More than a dozen citizens chastised Athens City Council members Friday for unanimously vowing to approve a 1-cent sales tax increase come Monday.
One woman — Deborah King of Elkmont — approached the council, shook her finger at each member and tearfully accused them of “laughing in our faces” for backing the tax hike before hearing from the people they represent.
She and the other citizens had signed up to speak during the first work session scheduled to discuss the proposed sales tax increase. They were outraged when the council unilaterally supported the plan before they even had a chance to speak.
Sensing likely citizen opposition earlier in the work session, Council President Jimmy Gill said, “If I live to Monday night, I will vote for it.”
If approved Monday, as promised, the increase would raise the sales tax from 8 to 9 cents on the dollar when it took effect Jan. 1.
Council members said the city needs the $4.4 million in additional revenue the tax would generate each year in order to maintain roads and buildings, fund schools, buy equipment, hire police officers and firefighters and spur economic development and make other improvements. If approved, the $4.4 million the tax would generate, would be split the following way:
• 30 percent for infrastructure;
• 30 percent for the General Fund (including public safety, public services and quality of life);
• 20 percent for Athens City Schools capital (building) fund; and
• 20 percent for economic development incentives, grant matches and bond payments.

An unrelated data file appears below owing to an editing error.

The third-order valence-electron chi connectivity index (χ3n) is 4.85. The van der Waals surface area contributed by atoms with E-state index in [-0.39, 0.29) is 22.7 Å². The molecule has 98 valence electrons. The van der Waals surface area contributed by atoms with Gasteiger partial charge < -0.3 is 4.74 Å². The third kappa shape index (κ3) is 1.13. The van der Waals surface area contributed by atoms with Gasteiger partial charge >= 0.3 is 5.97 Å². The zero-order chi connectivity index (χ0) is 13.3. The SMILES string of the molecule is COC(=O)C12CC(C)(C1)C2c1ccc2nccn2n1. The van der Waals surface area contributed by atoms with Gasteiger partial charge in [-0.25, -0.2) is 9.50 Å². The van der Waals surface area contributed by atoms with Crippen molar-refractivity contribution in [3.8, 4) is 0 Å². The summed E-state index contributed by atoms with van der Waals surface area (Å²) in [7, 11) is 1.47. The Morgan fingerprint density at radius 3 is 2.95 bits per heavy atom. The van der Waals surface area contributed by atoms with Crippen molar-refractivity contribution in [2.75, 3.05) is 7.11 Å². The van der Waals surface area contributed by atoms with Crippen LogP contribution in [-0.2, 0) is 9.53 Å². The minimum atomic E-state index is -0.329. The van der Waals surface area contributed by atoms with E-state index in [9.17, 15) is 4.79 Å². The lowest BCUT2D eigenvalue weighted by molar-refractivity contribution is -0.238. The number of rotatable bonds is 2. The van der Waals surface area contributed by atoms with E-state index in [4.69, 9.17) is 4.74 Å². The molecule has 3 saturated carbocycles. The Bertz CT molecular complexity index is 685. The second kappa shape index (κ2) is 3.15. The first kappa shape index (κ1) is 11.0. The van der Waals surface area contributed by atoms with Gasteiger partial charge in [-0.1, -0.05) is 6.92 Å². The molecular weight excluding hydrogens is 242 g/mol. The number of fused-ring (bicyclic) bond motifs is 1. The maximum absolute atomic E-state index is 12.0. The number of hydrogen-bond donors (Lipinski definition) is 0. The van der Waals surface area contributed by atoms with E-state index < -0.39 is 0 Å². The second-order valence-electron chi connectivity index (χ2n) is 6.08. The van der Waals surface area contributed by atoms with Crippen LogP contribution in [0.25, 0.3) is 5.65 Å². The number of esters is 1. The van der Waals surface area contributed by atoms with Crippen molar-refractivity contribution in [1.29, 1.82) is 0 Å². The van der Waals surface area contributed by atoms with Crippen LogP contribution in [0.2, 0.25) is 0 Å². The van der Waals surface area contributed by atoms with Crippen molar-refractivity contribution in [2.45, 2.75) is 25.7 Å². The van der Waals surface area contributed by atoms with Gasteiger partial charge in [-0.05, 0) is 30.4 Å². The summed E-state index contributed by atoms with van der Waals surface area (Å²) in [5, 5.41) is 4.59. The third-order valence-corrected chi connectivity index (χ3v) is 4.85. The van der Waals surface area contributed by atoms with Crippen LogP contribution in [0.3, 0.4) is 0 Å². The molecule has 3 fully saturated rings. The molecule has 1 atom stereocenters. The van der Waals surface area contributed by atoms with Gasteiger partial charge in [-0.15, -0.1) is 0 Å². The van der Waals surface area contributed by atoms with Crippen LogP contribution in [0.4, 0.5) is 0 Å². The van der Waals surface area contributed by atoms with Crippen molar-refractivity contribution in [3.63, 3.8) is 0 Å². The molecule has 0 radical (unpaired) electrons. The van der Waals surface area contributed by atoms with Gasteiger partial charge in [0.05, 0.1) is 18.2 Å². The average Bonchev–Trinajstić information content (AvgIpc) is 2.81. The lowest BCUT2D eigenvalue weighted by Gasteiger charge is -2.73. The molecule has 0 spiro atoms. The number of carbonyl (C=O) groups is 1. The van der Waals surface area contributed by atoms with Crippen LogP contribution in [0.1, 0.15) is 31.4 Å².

Friday’s work session, called Thursday to discuss the proposed penny tax hike, began with City Attorney Shane Black leading a presentation of the city’s tax history. He was followed by a presentation by Finance Director Annette Barnes explaining what a one-cent tax would generate, why it is needed and how it would be spent. After that, council members — one by one — explained why they planned to vote for it Monday. Only then were those residents who had signed up allowed to speak. Most of them considered the turn of events an egregious violation of the public’s right to be heard.
“We are wasting our breath; there was no reason for anyone to get up and come down here,” said King, an Elkmont resident and rental property owner who said she uses her own money to help people who are struggling.
“People are hurting; you are hurting people,” she said, sharply accusing council members.
She then asked them “how they would sleep tonight.”
After her 2-minute time limit expired and she took her seat, she said aloud, “I hate them.”